Completion Predictor v0.1.1 Release
We’ve recently released a new version of the Completion Predictor! We’ve been highlighting this predictor when showing off some of the new improvements in the PSReadLine 2.3.x betas and wanted to share some of the awesome things you can do with this predictor.
Completion Predictor v0.1.1
If you are unfamiliar with the Completion Predictor, this is a plugin in predictor that we released last year that provides tab completion to help give prediction results. This means it can work for helping fill out parameters of cmdlets and properties and methods of objects. The Version 0.1.1 release contains some experience improvements and some new completion capabilities.
Installing Completion Predictor v0.1.1
First and foremost, how can you get this predictor? The release is available from the PowerShell Gallery.
Use the following command to install CompletionPredictor using PowerShellGet v2.x:
Install-Module -Name CompletionPredictor
If you are using PowerShellGet v3, you can use the following command:
Install-PSResource -Name CompletionPredictor
Argument Completion Improvements
cd and dir
Using tab completion we’re able to give predictions on the next folders you may want to navigate to
cd or view the contents of with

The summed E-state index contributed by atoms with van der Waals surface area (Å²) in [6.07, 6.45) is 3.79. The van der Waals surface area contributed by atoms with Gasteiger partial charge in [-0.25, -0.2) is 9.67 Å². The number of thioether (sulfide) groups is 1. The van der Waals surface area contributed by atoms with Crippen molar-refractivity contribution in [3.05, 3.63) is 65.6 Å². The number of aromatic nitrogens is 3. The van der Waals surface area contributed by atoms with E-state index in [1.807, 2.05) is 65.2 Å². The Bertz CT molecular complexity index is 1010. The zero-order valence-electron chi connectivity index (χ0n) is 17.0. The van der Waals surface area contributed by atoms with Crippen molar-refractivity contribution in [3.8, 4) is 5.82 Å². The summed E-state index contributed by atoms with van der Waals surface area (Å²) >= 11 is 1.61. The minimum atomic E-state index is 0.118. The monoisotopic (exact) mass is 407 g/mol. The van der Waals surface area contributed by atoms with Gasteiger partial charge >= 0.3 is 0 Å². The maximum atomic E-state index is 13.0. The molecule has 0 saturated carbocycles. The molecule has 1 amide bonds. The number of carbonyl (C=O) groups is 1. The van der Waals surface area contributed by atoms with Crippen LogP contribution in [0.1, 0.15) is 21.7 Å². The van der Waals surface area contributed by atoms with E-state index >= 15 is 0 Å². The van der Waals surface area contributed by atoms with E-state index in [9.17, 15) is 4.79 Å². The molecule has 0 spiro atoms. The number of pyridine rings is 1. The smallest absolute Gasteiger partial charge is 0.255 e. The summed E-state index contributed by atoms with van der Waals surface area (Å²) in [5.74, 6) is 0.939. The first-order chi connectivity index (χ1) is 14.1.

Another argument completion improvement was with
git. These are improvements that we’ve found
works best for our workflow but may help with your
git workflow as well!
Completion Predictor is able to look at remote and local branches available to accelerate your flow
git merge. Here is an example of it working.
Checking out and deleting branches
Similarly, to the merge behavior, the completion predictor is now able to give predictions on what
branch you may want to use when checking out or deleting branches. This only works with the
git checkout and
git branch -D. The predictor intentionally doesn’t include the
current branch you are in when giving results.
As I mentioned, we added these improvements to help with our specific
git workflows. Typically, the
rough flow we’ve is the following:
git fetch --all -p-> to get the latest changes in that repo
git merge-> sync the default branch
git branch -D-> delete the old working branches that were already removed from the remote side
git checkout-> checkout a new branch to work in
git push-> push the new branch to remote to then create a PR
This isn’t a blog post about how to best use
git, so please refer to other online resources to
git. This is just the workflow we like to use that helped us create the
to the Completion Predictor.
You can find the rest of the changes in this release in the changelog on the release page. We love getting feedback on these predictors we make! The entire source code for this predictor is available on GitHub and can be a great starting point for making your own predictor! Please feel free to open issues or PRs on the GitHub page for improvements that may work for you and others! Enjoy!
Steven Bucher and Dongbo Wang
Completion Predictor and PSReadLine Maintainers